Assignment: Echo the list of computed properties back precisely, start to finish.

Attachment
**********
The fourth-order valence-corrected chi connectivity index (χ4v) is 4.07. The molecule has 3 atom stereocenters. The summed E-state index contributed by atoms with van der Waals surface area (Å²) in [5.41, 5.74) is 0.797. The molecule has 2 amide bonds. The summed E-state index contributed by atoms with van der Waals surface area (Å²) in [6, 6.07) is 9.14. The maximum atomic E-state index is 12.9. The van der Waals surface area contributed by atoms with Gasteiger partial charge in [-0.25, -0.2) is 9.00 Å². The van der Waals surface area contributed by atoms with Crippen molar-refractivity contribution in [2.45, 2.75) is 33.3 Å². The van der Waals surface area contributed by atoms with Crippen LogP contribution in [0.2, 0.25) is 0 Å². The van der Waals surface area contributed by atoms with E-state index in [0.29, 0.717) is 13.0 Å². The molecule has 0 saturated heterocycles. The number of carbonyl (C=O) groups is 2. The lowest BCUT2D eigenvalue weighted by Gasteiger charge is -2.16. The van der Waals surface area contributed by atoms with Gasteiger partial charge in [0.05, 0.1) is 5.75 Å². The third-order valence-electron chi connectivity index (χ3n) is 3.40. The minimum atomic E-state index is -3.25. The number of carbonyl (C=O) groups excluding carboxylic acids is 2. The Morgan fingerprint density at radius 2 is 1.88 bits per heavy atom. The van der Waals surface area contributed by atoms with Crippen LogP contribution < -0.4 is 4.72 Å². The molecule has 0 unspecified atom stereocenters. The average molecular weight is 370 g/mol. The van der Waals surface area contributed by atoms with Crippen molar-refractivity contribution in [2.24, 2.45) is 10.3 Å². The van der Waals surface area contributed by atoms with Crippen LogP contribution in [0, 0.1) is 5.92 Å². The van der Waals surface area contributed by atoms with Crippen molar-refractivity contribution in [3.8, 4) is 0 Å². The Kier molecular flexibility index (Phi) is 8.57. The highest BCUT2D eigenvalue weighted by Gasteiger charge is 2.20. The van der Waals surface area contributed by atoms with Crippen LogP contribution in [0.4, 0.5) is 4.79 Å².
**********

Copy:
The fourth-order valence-corrected chi connectivity index (χ4v) is 4.07. The molecule has 3 atom stereocenters. The summed E-state index contributed by atoms with van der Waals surface area (Å²) in [5.41, 5.74) is 0.797. The molecule has 2 amide bonds. The summed E-state index contributed by atoms with van der Waals surface area (Å²) in [6, 6.07) is 9.14. The maximum atomic E-state index is 12.9. The van der Waals surface area contributed by atoms with Gasteiger partial charge in [-0.25, -0.2) is 9.00 Å². The van der Waals surface area contributed by atoms with Crippen molar-refractivity contribution in [2.45, 2.75) is 33.3 Å². The van der Waals surface area contributed by atoms with Crippen LogP contribution in [0.2, 0.25) is 0 Å². The van der Waals surface area contributed by atoms with E-state index in [0.29, 0.717) is 13.0 Å². The molecule has 0 saturated heterocycles. The number of carbonyl (C=O) groups is 2. The lowest BCUT2D eigenvalue weighted by Gasteiger charge is -2.16. The van der Waals surface area contributed by atoms with Gasteiger partial charge in [0.05, 0.1) is 5.75 Å². The third-order valence-electron chi connectivity index (χ3n) is 3.40. The minimum atomic E-state index is -3.25. The number of carbonyl (C=O) groups excluding carboxylic acids is 2. The Morgan fingerprint density at radius 2 is 1.88 bits per heavy atom. The van der Waals surface area contributed by atoms with Crippen LogP contribution < -0.4 is 4.72 Å². The molecule has 0 unspecified atom stereocenters. The average molecular weight is 370 g/mol. The van der Waals surface area contributed by atoms with Crippen molar-refractivity contribution in [2.24, 2.45) is 10.3 Å². The van der Waals surface area contributed by atoms with Crippen LogP contribution in [0, 0.1) is 5.92 Å². The van der Waals surface area contributed by atoms with Crippen molar-refractivity contribution in [3.8, 4) is 0 Å². The Kier molecular flexibility index (Phi) is 8.57. The highest BCUT2D eigenvalue weighted by Gasteiger charge is 2.20. The van der Waals surface area contributed by atoms with Crippen LogP contribution in [0.4, 0.5) is 4.79 Å².